Vermont. The very word conjures up picturesque scenes of rural farmland dotted with cows and lush green woodlands. While Vermont is beautiful and does have many acres of farmland, almost as many cows as there are people, and is America’s largest producer of maple syrup, the state also has a handful of cities speckling its landscape.
I find myself an occupant in one of Vermont’s more well-known cities, Burlington. While Burlington is only a stone’s throw away from a handful of farms outside the city limits, it is still difficult for city inhabitants to have more rural experiences such as gardens or lawns. While Sunrise Spot is only a stone’s throw away from Lake Champlain and a brilliant western view of the New York Adirondacks, our little apartment does not have a lawn in favor for add-on’s to our building and a large concrete parking lot for the occupant’s cars. In a state so sustainably focused, composting is a big deal, even to city inhabitants.
Why compost in the first place? To do our bit in reducing waste sent to the landfills. When you send scraps to the landfill that could have been composted, your scraps are unable to access the oxygen needed for the decomposition process. They are then sent to an incinerator that creates toxic ash waste and carbon dioxide into our atmosphere. If that isn’t enough, landfill material is known to release methane that is contributing to our rapidly changing climate.
Home-made compost is wonderful for plants! I use a mixture of my own compost and a compost heap from a nearby farm to feed my houseplants and small indoor herb and vegetable garden. Instead of buying machinery-reliant compost from a gardening center, I am guaranteed a soil that has been completely broken down by natural fungi and bacteria. The compost that isn’t used for gardening, packed to bursting with vital micronutrients, and collected in a well-maintained compost heap could produce minimal to no methane emissions. Composting is Mother Nature’s way of recycling, after all, and she has been doing this for quite a bit longer than we have.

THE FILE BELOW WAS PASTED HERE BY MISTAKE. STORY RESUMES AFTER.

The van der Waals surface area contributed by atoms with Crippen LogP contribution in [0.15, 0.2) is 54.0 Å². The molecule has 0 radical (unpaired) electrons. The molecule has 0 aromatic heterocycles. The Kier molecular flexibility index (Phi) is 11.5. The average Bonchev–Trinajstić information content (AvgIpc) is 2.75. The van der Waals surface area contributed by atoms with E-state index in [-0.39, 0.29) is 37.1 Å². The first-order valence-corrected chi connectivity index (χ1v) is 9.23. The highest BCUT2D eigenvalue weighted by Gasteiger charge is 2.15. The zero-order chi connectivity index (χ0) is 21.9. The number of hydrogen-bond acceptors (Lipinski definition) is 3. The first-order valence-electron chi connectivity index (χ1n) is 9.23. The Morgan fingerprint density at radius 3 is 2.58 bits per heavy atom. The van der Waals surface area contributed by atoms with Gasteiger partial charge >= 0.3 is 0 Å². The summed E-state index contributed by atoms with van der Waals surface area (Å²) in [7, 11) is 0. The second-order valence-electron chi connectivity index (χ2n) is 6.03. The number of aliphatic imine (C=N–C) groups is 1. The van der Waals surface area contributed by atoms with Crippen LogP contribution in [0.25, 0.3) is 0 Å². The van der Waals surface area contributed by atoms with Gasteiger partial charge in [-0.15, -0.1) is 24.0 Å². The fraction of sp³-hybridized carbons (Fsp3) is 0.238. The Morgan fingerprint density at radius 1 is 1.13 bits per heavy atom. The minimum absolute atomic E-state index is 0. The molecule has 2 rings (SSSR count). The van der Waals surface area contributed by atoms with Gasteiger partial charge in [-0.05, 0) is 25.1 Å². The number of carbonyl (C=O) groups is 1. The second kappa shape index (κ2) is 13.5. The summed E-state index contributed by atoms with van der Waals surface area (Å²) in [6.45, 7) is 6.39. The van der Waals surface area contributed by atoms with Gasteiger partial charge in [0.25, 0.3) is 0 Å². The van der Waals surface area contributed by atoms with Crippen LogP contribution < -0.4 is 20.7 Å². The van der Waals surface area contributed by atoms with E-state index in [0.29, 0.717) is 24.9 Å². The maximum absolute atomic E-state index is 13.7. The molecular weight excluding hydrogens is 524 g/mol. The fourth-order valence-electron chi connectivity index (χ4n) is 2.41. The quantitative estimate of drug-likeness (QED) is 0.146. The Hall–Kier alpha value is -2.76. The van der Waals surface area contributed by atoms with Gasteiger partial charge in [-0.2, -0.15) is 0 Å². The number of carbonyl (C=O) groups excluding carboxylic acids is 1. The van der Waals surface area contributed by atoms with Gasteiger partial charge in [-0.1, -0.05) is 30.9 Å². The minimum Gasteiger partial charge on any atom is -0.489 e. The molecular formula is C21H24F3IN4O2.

So how do we – as apartment-dwellers and city-slickers – compost if we don’t have a compost heap or bin in the backyard? What Sawyer and I have agreed on is a relatively simple solution. We bought a simple one-gallon stainless-steel indoor composting pail to keep in our kitchen for all of our organic, decomposable matter. We fill up our pail with organic matter ranging from egg shells, carrot tops and crowns of strawberries, peanut shells, coffee grounds, and even cat-fur dust bunnies from under the dresser. Every Saturday morning at 7:30, Sawyer and I walk one mile south to the closest CSWD Drop-Off Center (Chittenden Solid Waste District) to empty our pail into their composting bins. We then walk back home, clean out our pail, and start the week fresh.
Many people do not compost simply because they are afraid that the pails will stink up their small living spaces. I have found a way around this. My homespun odor eliminator is simply to place my pail in my freezer. The cold air not only eliminates the odor from the food scraps but also delays the composting process until the scraps are safely outside the apartment.
In a rapidly-changing climate, it is within our control to live responsibly. Taking charge of what you dispose of can greatly affect your community’s oxygen clarity, smog levels, and even climate change on the larger scale. This choice not only has a positive affect on our environment, but also on our quality of life. Choosing to live a purposeful life provides a happiness and well-being that cannot be fulfilled in any other way, with any other means. Consideration – we have found – breeds a tranquility and contentment that helps us take each day in stride. Sawyer and I are able to enjoy our two-mile walk on Saturday mornings while living more conscientiously, and our two kittens – for a brief couple of days – were able to enjoy the gift of an empty box (in which I brought home our composting pail) for a week before being broken down and composted.